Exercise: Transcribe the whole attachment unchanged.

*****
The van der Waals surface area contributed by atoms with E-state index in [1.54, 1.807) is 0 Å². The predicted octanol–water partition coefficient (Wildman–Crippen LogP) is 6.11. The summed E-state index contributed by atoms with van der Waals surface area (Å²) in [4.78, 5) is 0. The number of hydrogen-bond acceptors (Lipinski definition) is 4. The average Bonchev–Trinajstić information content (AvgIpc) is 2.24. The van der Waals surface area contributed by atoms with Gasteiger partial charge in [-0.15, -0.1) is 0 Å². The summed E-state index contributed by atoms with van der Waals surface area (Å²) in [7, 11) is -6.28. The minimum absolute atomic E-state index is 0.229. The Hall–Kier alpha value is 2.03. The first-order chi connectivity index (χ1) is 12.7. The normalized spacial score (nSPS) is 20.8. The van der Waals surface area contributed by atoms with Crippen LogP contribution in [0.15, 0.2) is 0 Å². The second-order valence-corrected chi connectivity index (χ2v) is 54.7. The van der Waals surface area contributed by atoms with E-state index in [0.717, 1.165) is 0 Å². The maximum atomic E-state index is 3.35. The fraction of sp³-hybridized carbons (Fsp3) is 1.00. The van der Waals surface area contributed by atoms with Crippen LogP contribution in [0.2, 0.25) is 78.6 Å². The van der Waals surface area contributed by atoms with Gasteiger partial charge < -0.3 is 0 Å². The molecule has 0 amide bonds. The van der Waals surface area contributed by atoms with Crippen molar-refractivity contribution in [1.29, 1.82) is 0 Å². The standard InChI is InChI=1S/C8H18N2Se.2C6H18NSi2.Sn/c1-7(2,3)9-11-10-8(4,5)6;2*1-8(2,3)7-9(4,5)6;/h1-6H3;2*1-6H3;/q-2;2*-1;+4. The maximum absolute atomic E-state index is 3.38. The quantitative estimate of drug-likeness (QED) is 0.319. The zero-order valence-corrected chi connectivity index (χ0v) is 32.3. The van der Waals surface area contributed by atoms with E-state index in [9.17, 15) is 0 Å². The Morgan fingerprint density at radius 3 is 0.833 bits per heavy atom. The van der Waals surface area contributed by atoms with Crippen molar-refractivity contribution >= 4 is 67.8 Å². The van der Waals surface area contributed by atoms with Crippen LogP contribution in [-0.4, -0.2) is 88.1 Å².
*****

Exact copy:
The van der Waals surface area contributed by atoms with E-state index in [1.54, 1.807) is 0 Å². The predicted octanol–water partition coefficient (Wildman–Crippen LogP) is 6.11. The summed E-state index contributed by atoms with van der Waals surface area (Å²) in [4.78, 5) is 0. The number of hydrogen-bond acceptors (Lipinski definition) is 4. The average Bonchev–Trinajstić information content (AvgIpc) is 2.24. The van der Waals surface area contributed by atoms with Gasteiger partial charge in [-0.15, -0.1) is 0 Å². The summed E-state index contributed by atoms with van der Waals surface area (Å²) in [7, 11) is -6.28. The minimum absolute atomic E-state index is 0.229. The Hall–Kier alpha value is 2.03. The first-order chi connectivity index (χ1) is 12.7. The normalized spacial score (nSPS) is 20.8. The van der Waals surface area contributed by atoms with Crippen LogP contribution in [0.15, 0.2) is 0 Å². The second-order valence-corrected chi connectivity index (χ2v) is 54.7. The van der Waals surface area contributed by atoms with E-state index in [0.717, 1.165) is 0 Å². The maximum atomic E-state index is 3.35. The fraction of sp³-hybridized carbons (Fsp3) is 1.00. The van der Waals surface area contributed by atoms with Crippen LogP contribution in [0.2, 0.25) is 78.6 Å². The van der Waals surface area contributed by atoms with Gasteiger partial charge < -0.3 is 0 Å². The molecule has 0 amide bonds. The van der Waals surface area contributed by atoms with Crippen molar-refractivity contribution in [1.29, 1.82) is 0 Å². The standard InChI is InChI=1S/C8H18N2Se.2C6H18NSi2.Sn/c1-7(2,3)9-11-10-8(4,5)6;2*1-8(2,3)7-9(4,5)6;/h1-6H3;2*1-6H3;/q-2;2*-1;+4. The maximum absolute atomic E-state index is 3.38. The quantitative estimate of drug-likeness (QED) is 0.319. The zero-order valence-corrected chi connectivity index (χ0v) is 32.3. The van der Waals surface area contributed by atoms with E-state index in [9.17, 15) is 0 Å². The Morgan fingerprint density at radius 3 is 0.833 bits per heavy atom. The van der Waals surface area contributed by atoms with Crippen molar-refractivity contribution >= 4 is 67.8 Å². The van der Waals surface area contributed by atoms with Crippen LogP contribution in [-0.4, -0.2) is 88.1 Å².